This Is Dr. Fauci's Single Biggest Regret About COVID
Fauci says the handling of the pandemic has been hampered by this one "divisive" issue.
Anthony Fauci, MD, our nation's top infectious disease expert and the director of the National Institute of Allergy and Infectious Diseases (NIAID) has a lot to be proud of in his handling of the coronavirus crisis. He's steered the nation through skyrocketing cases, misinformation, an ambivalent public, and a disjointed national response to COVID's containment—all while walking the tightrope of partisan politics.
But that doesn't mean that Fauci doesn't have a few of his own regrets. Yes, he typically focuses on the concrete measures we can all take to stay safe, but every so often the immunologist treats us to a more reflective side.
In a recent interview with PIX11 News, host Dan Mannarino asked Fauci to describe his "one regret about the handling of COVID-19," and the doctor was characteristically candid. Read on to learn Fauci's answer, plus three more regrets he's shared publicly. And for more Fauci news, check out Dr. Fauci Says This Is What's "Disturbing"About One New COVID Strain.
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Fauci knows that our nation's efforts to quell COVID have yielded both successes and failures. In a recent "lightning round" of questioning during his interview with PIX11 News, the host asked Fauci to name his top regret about the handling of COVID-19.
"That's tough…" Fauci replied. "I believe if we had a more coordinated approach, but I'm not sure that's anybody's fault," he began. "We're living in a very divisive society… and when you're in a divisive society, then all of a sudden public health matters become politicized. When they become politicized, you've got a problem."
While Fauci was careful not to point fingers at any one political affiliation, he gave this example: "If someone doesn't want to wear a mask because they think it's a political statement, that's a problem." And for more insights from Fauci, check out Dr. Fauci Just Said These 5 Very Scary Words About COVID-19.
Though Fauci had endorsed mass testing early in his COVID response, he acknowledged that he could have tried harder to ensure his message was heard. "Deep down, perhaps I should've been much more vocal about saying, we really absolutely gotta do that," Fauci said in a November interview with STAT's senior infectious diseases reporter, Helen Branswell. "I said it, it went nowhere, and maybe I should have kept pushing the envelope on that."
"Community spread doesn't stop spontaneously unless you do something about it," Fauci added. "It is easier to stop when the level is relatively low. The only way that you can get at community spread is that you need to test people who are without symptoms," he explained.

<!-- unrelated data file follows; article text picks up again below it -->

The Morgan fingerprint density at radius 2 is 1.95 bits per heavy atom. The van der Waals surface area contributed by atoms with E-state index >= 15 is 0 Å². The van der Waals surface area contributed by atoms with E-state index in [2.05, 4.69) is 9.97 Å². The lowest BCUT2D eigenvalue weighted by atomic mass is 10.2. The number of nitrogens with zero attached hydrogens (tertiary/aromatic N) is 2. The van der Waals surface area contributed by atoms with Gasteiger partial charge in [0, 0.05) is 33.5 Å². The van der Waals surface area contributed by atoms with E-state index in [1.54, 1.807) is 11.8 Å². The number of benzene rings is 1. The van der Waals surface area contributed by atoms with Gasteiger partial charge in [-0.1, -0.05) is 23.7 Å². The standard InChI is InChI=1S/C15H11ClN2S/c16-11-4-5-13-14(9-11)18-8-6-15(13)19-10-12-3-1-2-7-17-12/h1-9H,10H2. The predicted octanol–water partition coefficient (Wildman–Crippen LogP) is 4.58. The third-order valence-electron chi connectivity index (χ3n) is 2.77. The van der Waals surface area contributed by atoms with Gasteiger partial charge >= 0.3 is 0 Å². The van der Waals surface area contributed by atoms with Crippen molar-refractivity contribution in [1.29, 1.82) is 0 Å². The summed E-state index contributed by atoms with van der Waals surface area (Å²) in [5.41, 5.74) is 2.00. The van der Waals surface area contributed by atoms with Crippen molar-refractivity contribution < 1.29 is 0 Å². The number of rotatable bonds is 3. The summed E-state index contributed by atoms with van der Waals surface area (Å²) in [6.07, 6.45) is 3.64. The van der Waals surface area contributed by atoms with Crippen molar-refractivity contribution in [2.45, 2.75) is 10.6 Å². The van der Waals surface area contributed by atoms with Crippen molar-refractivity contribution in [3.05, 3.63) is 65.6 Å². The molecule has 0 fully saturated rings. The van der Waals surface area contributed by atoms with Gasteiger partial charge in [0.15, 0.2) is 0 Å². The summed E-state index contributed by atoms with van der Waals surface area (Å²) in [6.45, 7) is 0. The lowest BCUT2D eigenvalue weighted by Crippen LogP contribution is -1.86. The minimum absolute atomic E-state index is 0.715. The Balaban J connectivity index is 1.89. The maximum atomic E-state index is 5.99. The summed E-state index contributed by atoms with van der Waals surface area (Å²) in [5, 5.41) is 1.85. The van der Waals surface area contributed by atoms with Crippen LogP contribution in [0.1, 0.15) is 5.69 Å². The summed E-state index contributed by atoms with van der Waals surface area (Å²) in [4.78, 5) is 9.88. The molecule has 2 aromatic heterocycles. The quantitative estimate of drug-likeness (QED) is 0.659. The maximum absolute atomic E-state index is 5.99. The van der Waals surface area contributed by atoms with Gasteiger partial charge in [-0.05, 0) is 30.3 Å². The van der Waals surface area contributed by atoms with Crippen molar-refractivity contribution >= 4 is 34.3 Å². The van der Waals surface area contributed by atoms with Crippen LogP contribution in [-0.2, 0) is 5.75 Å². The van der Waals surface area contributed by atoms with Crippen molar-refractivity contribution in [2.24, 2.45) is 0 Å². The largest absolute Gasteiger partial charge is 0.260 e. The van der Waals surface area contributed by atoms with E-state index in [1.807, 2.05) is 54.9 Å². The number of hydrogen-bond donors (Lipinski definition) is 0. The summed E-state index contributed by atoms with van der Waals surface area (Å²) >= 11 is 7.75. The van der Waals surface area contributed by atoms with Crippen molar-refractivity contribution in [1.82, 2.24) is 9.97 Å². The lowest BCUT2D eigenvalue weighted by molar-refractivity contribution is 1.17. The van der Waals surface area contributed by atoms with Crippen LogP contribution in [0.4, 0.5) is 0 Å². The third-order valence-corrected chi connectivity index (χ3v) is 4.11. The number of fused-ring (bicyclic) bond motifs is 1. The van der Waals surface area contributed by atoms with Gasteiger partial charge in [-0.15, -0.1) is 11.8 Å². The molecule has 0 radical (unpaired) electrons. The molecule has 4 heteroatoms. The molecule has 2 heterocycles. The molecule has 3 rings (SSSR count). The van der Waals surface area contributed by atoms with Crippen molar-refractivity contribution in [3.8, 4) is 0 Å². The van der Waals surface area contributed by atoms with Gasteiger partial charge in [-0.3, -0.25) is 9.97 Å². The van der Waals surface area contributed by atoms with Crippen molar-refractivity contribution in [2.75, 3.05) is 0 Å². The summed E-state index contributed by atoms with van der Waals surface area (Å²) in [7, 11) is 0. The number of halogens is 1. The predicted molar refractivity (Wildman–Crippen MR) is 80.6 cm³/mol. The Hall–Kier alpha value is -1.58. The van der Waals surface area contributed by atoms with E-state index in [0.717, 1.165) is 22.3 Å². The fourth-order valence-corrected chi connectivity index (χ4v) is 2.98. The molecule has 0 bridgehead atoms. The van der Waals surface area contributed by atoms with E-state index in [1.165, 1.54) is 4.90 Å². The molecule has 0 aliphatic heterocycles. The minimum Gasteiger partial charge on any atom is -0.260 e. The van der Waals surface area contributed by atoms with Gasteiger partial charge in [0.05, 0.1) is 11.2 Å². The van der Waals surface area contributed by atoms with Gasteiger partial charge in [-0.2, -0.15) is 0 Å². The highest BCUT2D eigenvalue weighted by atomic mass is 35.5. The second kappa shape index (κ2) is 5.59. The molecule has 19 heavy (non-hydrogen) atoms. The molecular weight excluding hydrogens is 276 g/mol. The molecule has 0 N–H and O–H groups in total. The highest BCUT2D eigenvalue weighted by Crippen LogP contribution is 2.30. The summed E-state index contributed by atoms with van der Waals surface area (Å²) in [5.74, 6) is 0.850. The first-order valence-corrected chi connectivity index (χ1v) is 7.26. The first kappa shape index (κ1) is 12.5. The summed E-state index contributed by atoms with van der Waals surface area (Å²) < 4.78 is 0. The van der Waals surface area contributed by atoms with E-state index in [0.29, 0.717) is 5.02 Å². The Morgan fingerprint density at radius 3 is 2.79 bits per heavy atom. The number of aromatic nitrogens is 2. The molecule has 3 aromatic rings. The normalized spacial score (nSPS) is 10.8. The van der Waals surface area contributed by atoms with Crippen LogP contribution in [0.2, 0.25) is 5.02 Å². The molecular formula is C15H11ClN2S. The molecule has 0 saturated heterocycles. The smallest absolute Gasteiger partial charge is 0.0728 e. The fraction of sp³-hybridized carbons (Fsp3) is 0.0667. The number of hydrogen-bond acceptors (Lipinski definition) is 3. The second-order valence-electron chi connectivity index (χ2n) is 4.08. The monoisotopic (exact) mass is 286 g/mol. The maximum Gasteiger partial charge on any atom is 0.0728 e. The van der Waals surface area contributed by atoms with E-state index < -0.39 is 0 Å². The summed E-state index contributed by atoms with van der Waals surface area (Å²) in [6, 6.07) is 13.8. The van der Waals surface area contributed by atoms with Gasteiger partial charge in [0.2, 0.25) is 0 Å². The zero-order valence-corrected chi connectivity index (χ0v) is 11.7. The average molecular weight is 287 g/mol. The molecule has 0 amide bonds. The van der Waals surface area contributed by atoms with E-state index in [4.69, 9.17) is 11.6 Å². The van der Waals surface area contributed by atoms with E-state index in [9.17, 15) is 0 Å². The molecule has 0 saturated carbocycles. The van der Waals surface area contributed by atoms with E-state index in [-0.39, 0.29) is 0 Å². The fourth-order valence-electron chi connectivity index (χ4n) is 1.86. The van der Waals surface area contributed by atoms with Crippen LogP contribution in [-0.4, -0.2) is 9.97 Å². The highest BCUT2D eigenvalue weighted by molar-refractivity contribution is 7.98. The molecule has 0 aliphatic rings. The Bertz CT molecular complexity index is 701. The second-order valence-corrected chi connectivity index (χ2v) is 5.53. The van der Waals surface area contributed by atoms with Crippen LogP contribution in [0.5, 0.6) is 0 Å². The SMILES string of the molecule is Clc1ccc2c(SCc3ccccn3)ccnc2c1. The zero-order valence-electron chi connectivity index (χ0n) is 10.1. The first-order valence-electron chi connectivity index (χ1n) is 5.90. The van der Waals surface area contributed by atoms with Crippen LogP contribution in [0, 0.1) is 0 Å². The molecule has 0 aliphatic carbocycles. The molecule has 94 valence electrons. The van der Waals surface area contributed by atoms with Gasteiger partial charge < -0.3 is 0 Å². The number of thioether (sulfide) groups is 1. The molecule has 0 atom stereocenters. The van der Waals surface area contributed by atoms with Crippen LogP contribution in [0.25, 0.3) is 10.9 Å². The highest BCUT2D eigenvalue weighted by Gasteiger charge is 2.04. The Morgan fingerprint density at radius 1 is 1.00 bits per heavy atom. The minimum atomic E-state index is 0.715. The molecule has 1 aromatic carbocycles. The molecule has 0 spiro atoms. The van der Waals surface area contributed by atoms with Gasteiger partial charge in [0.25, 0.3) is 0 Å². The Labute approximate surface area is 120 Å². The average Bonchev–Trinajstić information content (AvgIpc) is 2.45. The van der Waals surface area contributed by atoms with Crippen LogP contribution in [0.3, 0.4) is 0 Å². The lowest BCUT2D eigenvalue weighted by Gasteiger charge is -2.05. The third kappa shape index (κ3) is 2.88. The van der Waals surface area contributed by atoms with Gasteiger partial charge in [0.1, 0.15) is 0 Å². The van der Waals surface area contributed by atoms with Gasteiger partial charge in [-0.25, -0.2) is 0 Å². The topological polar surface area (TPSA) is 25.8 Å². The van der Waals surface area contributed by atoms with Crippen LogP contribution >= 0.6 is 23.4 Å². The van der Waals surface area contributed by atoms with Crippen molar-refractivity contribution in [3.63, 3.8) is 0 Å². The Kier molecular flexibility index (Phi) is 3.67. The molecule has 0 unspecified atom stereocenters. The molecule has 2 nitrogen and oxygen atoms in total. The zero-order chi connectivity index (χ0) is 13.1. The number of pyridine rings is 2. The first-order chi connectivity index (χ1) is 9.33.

When the U.K. was the first to approve Pfizer's COVID vaccine, Fauci suggested to the public that they had done so in haste. "The FDA in the United States, I think, everyone realizes globally is the gold standard of regulatory function," he said at the time.
Fauci later acknowledged that he misspoke, saying, "There really has been a misunderstanding and for that I'm sorry… I do have great faith in both the scientific community and the regulatory community at the U.K.," he told the BBC.
He continued his mea culpa by acknowledging his insult. "Our process is one that takes more time than it takes in the UK. And that's just the reality," he added. "I did not mean to imply any sloppiness even though it came out that way." And for more vaccine news, check out The FDA Just Ruled You Can't Do These 4 Things With the COVID Vaccines.
Perhaps more a reflection than a regret, Fauci has offered some thoughts on his flawed early messaging on masks.
According to a timeline published by Forbes, when the virus first reached the U.S. in Mar. 2020, Fauci told the public, "there's no reason to be walking around with a mask." He suggested that masks should be reserved for frontline healthcare workers and could cause "unintended consequences" if people touched their faces while adjusting them. By the end of that month, Fauci announced that he was engaged in "very active discussion" about whether to reverse that guidance. Not long after, in an Apr. 3, 2020 interview, he urged viewers to "wear some sort of facial covering" when out in public.
Later, in a Jul. 2020 interview with The Washington Post, he explained the reversal. "What happened as the weeks and months came by, two things became clear: one, that there wasn't a shortage of masks, we had plenty of masks and coverings that you could put on that's plain cloth…so that took care of that problem. Secondly, we fully realized that there are a lot of people who are asymptomatic who are spreading infection. So it became clear that we absolutely should be wearing masks consistently," he said.